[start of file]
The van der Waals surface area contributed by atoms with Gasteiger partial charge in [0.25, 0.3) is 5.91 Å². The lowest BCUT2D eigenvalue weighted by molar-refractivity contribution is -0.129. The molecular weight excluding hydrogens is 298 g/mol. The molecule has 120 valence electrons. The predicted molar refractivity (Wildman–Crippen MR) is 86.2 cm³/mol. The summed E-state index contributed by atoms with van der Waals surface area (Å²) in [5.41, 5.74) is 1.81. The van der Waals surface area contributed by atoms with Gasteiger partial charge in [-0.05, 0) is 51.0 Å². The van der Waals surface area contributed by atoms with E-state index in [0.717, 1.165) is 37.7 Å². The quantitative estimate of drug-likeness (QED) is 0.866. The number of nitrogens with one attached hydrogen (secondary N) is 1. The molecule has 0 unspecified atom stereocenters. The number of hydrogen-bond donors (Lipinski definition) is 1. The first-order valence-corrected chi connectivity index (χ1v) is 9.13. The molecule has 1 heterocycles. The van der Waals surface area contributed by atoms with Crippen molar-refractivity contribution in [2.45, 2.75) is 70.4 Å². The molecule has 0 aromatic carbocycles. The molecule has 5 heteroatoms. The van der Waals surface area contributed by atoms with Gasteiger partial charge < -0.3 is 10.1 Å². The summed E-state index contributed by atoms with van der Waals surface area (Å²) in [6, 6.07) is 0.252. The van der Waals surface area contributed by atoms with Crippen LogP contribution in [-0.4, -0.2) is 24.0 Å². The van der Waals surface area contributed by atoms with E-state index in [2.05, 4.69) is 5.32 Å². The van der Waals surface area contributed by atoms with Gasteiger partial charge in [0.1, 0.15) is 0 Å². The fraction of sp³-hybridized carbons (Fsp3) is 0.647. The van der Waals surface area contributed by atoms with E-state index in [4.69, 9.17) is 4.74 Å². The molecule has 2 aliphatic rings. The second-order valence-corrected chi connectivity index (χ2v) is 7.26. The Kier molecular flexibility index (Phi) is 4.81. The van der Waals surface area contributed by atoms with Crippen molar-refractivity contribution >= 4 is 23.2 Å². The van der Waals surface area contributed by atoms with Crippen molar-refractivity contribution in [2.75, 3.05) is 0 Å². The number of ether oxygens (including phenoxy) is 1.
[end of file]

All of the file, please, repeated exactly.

The van der Waals surface area contributed by atoms with Gasteiger partial charge in [0.25, 0.3) is 5.91 Å². The lowest BCUT2D eigenvalue weighted by molar-refractivity contribution is -0.129. The molecular weight excluding hydrogens is 298 g/mol. The molecule has 120 valence electrons. The predicted molar refractivity (Wildman–Crippen MR) is 86.2 cm³/mol. The summed E-state index contributed by atoms with van der Waals surface area (Å²) in [5.41, 5.74) is 1.81. The van der Waals surface area contributed by atoms with Gasteiger partial charge in [-0.05, 0) is 51.0 Å². The van der Waals surface area contributed by atoms with E-state index in [0.717, 1.165) is 37.7 Å². The quantitative estimate of drug-likeness (QED) is 0.866. The number of nitrogens with one attached hydrogen (secondary N) is 1. The molecule has 0 unspecified atom stereocenters. The number of hydrogen-bond donors (Lipinski definition) is 1. The first-order valence-corrected chi connectivity index (χ1v) is 9.13. The molecule has 1 heterocycles. The van der Waals surface area contributed by atoms with Crippen molar-refractivity contribution in [2.45, 2.75) is 70.4 Å². The molecule has 0 aromatic carbocycles. The molecule has 5 heteroatoms. The van der Waals surface area contributed by atoms with Gasteiger partial charge < -0.3 is 10.1 Å². The summed E-state index contributed by atoms with van der Waals surface area (Å²) in [6, 6.07) is 0.252. The van der Waals surface area contributed by atoms with Crippen LogP contribution in [-0.4, -0.2) is 24.0 Å². The van der Waals surface area contributed by atoms with E-state index in [2.05, 4.69) is 5.32 Å². The van der Waals surface area contributed by atoms with Gasteiger partial charge in [0.1, 0.15) is 0 Å². The fraction of sp³-hybridized carbons (Fsp3) is 0.647. The van der Waals surface area contributed by atoms with E-state index in [4.69, 9.17) is 4.74 Å². The molecule has 2 aliphatic rings. The second-order valence-corrected chi connectivity index (χ2v) is 7.26. The Kier molecular flexibility index (Phi) is 4.81. The van der Waals surface area contributed by atoms with Crippen molar-refractivity contribution >= 4 is 23.2 Å². The van der Waals surface area contributed by atoms with Crippen molar-refractivity contribution in [2.75, 3.05) is 0 Å². The number of ether oxygens (including phenoxy) is 1.